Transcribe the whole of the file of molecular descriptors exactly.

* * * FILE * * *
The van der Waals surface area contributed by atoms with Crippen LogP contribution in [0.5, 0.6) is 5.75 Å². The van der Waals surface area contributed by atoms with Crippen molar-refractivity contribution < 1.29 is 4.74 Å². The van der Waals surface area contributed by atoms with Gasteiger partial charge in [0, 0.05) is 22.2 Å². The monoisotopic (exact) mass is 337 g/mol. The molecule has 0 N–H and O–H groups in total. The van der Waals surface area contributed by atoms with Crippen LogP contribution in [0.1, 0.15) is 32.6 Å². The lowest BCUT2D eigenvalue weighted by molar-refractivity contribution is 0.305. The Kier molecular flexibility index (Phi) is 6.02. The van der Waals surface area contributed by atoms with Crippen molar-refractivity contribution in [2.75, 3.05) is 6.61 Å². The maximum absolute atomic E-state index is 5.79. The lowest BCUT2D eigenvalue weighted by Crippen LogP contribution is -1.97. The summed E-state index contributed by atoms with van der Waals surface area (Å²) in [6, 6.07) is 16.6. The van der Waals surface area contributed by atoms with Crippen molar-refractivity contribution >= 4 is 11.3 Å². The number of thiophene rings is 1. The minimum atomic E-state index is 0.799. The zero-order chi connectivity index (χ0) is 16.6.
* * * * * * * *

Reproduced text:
The van der Waals surface area contributed by atoms with Crippen LogP contribution in [0.5, 0.6) is 5.75 Å². The van der Waals surface area contributed by atoms with Crippen molar-refractivity contribution < 1.29 is 4.74 Å². The van der Waals surface area contributed by atoms with Gasteiger partial charge in [0, 0.05) is 22.2 Å². The monoisotopic (exact) mass is 337 g/mol. The molecule has 0 N–H and O–H groups in total. The van der Waals surface area contributed by atoms with Crippen LogP contribution in [0.1, 0.15) is 32.6 Å². The lowest BCUT2D eigenvalue weighted by molar-refractivity contribution is 0.305. The Kier molecular flexibility index (Phi) is 6.02. The van der Waals surface area contributed by atoms with Crippen molar-refractivity contribution in [2.75, 3.05) is 6.61 Å². The maximum absolute atomic E-state index is 5.79. The lowest BCUT2D eigenvalue weighted by Crippen LogP contribution is -1.97. The summed E-state index contributed by atoms with van der Waals surface area (Å²) in [6, 6.07) is 16.6. The van der Waals surface area contributed by atoms with Crippen molar-refractivity contribution >= 4 is 11.3 Å². The number of thiophene rings is 1. The minimum atomic E-state index is 0.799. The zero-order chi connectivity index (χ0) is 16.6.